Jupiter And Saturn Will Visually Merge For The First Time In 800 Years
Boy oh boy, talk about a rare occasion. If planets…
Boy oh boy, talk about a rare occasion. If planets and sky-watching is your thing, we’ve got great news.
In a highly rare occurrence, planets Jupiter and Saturn will give the illusion of fusing together on December 21, 2020. To stress on how rare this actually is, the last time this phenomenon occurred was in the middle ages, nearly 800 years ago on March 4, 1226.
Astronomer Patrick Hartigan from Rice University explained, “Alignments between these two planets are rather rare, occurring once every 20 years or so, but this conjunction is exceptionally rare because of how close the planets will appear to one another. You’d have to go all the way back to just before dawn on March 4, 1226, to see a closer alignment between these objects visible in the night sky.”
Astronomers have been closely noting how the two gigantic gas planets have been getting closer to each other this year. But in December, the two will be closer than ever. Hartigan further explained how the distance between the planets will be less than the diameter of a full moon, which is considered to be extremely close.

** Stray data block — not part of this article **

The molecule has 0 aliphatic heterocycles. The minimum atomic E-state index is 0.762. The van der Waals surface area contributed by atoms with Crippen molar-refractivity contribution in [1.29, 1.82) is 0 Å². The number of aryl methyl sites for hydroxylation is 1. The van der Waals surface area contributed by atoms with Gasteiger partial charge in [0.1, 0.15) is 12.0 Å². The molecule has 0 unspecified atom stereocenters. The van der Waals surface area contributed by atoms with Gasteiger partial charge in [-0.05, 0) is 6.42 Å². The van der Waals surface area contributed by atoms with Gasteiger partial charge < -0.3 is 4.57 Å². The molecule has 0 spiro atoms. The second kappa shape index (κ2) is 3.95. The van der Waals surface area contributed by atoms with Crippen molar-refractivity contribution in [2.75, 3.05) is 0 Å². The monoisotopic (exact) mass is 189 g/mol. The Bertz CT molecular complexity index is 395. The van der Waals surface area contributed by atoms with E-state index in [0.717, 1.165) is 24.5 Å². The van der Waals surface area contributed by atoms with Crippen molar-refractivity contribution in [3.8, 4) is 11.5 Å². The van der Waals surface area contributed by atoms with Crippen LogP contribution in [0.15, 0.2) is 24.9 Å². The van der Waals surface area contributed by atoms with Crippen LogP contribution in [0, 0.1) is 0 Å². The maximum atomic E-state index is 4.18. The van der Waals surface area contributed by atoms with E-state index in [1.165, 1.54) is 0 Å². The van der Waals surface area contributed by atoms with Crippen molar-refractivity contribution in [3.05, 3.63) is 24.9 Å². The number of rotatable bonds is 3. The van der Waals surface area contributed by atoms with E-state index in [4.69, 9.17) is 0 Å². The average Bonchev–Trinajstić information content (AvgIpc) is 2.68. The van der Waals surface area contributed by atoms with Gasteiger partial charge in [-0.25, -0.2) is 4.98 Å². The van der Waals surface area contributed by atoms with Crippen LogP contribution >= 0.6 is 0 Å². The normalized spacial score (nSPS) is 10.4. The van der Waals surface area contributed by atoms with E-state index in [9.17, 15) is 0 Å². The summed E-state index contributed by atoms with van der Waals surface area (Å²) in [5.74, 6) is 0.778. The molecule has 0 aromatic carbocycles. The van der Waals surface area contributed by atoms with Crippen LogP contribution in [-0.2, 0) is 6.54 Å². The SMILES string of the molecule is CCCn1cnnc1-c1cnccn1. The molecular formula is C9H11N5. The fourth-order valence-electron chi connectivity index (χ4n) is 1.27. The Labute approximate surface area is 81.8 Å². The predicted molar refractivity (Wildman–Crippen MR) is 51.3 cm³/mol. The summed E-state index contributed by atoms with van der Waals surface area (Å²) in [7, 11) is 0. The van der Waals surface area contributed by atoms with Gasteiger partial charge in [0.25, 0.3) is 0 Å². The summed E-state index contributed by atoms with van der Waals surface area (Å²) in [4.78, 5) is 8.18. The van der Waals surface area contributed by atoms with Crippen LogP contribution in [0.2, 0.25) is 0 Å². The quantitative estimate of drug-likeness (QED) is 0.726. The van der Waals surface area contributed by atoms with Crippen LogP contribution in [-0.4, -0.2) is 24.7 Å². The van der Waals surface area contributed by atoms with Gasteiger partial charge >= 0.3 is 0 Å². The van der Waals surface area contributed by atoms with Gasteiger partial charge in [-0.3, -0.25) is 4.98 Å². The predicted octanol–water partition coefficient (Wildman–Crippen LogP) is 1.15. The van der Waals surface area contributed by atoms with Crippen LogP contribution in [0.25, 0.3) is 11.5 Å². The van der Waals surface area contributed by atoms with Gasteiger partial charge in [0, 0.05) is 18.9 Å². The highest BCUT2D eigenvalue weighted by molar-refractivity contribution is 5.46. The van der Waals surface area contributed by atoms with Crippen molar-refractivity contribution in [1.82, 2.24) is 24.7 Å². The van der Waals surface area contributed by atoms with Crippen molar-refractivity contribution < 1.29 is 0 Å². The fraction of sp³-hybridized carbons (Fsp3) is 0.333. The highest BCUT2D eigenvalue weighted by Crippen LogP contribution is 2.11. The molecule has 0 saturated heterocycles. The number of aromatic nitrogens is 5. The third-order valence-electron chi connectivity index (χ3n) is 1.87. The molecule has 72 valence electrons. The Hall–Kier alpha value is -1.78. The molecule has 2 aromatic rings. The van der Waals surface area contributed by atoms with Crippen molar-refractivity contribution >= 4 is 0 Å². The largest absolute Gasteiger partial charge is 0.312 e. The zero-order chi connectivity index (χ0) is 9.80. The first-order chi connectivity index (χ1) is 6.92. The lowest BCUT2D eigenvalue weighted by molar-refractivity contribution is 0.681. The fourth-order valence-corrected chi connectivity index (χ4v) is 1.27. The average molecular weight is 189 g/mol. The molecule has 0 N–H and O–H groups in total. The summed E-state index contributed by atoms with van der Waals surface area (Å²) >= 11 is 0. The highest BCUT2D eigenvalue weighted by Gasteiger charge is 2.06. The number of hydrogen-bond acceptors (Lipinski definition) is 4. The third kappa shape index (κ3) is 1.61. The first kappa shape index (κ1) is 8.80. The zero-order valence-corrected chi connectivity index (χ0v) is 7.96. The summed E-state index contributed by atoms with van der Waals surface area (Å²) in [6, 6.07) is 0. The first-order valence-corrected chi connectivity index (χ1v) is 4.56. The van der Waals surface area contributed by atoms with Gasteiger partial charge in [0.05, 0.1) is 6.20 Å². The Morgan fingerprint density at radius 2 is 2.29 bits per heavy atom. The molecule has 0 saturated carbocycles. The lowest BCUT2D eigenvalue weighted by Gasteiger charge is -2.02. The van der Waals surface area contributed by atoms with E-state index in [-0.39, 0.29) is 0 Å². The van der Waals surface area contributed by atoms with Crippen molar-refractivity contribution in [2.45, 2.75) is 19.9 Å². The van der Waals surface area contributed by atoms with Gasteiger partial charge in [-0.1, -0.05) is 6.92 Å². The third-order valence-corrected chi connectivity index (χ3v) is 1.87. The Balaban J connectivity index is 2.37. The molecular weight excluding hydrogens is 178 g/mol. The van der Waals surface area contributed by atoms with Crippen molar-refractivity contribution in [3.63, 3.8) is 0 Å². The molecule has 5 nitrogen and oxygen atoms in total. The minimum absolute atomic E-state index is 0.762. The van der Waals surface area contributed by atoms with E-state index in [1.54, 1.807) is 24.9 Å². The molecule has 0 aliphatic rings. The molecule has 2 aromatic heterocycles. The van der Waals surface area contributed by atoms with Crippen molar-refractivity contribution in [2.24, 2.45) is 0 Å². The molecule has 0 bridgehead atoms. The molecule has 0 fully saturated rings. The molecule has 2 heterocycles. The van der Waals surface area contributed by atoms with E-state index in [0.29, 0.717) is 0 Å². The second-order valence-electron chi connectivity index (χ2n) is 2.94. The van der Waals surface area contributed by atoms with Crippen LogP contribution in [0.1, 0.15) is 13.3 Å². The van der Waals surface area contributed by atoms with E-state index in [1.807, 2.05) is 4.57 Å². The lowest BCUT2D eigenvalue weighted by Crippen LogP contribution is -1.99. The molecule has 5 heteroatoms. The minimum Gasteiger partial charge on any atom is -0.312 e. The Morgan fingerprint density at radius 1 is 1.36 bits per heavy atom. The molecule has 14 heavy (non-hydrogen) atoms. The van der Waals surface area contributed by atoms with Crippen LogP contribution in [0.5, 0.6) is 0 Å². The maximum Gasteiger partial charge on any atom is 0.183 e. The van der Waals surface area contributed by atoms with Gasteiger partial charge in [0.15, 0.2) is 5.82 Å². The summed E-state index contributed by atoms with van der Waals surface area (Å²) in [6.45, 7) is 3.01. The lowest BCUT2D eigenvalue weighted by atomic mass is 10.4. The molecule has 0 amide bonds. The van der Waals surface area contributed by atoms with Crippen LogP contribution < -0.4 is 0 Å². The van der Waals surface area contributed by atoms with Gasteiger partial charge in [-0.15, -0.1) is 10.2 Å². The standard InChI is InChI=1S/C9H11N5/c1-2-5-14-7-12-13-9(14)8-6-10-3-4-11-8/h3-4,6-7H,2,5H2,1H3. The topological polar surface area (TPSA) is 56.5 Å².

“On the evening of closest approach on December 21 they will look like a double planet, separated by only 1/5th the diameter of the full moon. For most telescope viewers, each planet and several of their largest moons will be visible in the same field of view that evening,” he added.
In case you though this is happening way out in the universe and we won’t get to see it, you’re wrong. Earthlings can catch a glimpse of this rare celestial event through a telescope. Although the event would be clearest from regions around the Earth’s equator, the merging of Jupiter and Saturn will also be visible from anywhere around the world.
“By the time skies are fully dark in Houston, for example, the conjunction will be just 9 degrees above the horizon. Viewing that would be manageable if the weather cooperates and you have an unobstructed view to the southwest,” said Hartigan.